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Non-compete clause

When entering into a contract, it may be necessary to consider the application of non-compete clauses in order to avoid any potential disputes or obstacles to a successful and long-term business relationship.
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A non-compete clause is a term in an agreement that prevents one or both of the contracting parties from competing with the other party in certain specified ways. It can either be inserted as one of the terms of the contract or it can form a stand-alone agreement.

A few examples of where non-compete clauses are commonly used are:

  • Distribution agreements - manufacturers often seek to have an exclusive distribution agreement with a distributor. A non-compete clause could restrict the distributor from acting as a distributor for competing products during the course of the agreement and for a reasonable time after termination of the contract.
  • Consultancy agreements - in the case of a large contract, a business might ask a self-employed consultant to sign a non-compete agreement, restricting them from working for competing businesses. However, care must be taken to ensure that this does not constitute a restraint of trade.
  • Sale and purchase agreements - the purchaser of a business may require that the vendor company does not set up a similar business to that being sold within a specified time. This is common in acquisitions because most buyers would lose value in the target company if the vendor was allowed to set up a competing business.
  • Supply agreement - in the case of a major supply agreement, the purchaser may ask the supplier not to supply their products to competitors of the purchaser or vice-versa.
  • Employment contracts - post-employment restrictions can be included as part of an employment contract (typically for senior positions), but they will need to meet certain criteria and can be tricky to enforce if they are not considered reasonable. Non-compete restrictions are normally found in Senior employment contracts because senior employees have access to more confidential information, company information and potential trade secrets. For further information, read Post-employment restrictions.

Certain factors will be taken into account in determining whether a non-compete clause is legally enforceable, including:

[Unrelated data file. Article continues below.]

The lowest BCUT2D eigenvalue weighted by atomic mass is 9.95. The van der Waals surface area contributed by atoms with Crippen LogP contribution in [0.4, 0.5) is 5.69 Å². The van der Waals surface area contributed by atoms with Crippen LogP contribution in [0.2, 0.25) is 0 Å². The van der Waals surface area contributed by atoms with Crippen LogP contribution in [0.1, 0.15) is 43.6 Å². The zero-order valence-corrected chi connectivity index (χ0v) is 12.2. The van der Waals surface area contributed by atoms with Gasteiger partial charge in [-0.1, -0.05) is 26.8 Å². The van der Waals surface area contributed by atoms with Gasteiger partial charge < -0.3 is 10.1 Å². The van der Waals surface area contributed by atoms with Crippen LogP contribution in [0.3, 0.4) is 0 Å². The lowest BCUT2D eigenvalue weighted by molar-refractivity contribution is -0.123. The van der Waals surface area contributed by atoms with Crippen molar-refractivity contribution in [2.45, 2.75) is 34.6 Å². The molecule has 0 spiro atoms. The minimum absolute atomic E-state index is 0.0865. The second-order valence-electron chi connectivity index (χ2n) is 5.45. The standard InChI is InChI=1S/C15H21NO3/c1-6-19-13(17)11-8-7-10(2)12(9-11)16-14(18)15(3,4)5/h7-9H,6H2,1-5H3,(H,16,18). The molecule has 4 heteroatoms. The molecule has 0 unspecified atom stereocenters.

• Competition law infringements - if the effect of a non-compete clause breaches any aspects of competition law, it will generally not be upheld in court. Anti-competition law seeks to prevent companies and businesses from distorting the market by means of price-fixing, market/customer sharing and agreements limiting sales/markets.
  • Duration - reasonable time limits should apply for any restrictions; they should not go on for longer than necessary or be open-ended. A reasonable time period for non-compete clauses is usually six months, but each case will depend on its own individual facts.
  • Territory - extending the geographical scope of any restrictions beyond what is considered reasonable can render a non-compete clause unenforceable. Territorial restrictions are extremely difficult to enforce as the law actively seeks to prevent businesses from distorting the market by geographic location.
  • Reasonableness - an overriding requirement of any restrictive covenant is that it must not go beyond what is reasonably necessary to protect legitimate commercial interests. This means considering whether the non-compete clause is reasonable in the context of the parties themselves and reasonable in the public interest.

It is important to include time limits in any non-compete clauses. Generally, the restrictions will last for the duration of the business (or employment) relationship and a certain time thereafter. However, care must be taken to ensure that post-contractual restrictions are reasonable or they can become unenforceable. For example, an indefinite restriction would be unenforceable as competition law seeks to promote competition between businesses and innovation.

Restraint of trade applies to non-compete clauses contained in employment contracts or consultancy agreements, but can also be found in sale agreements. If a restraint of trade clause prevents an individual from freely carrying out their trade or goes beyond what is reasonably necessary to protect the legitimate commercial interests of the party imposing the restriction, then this may be considered a restraint of trade. A court will look at a restraint of trade clause on a case-by-case basis but they will generally not allow a blanket ban on competition that isn't reasonable. The courts will be more lenient enforcing clauses that are designed to prevent an employee from exploiting confidential information or trade secrets. However, if a court finds a restraint of trade clause unreasonable and goes beyond what is necessary it will render the clause void and unenforceable.

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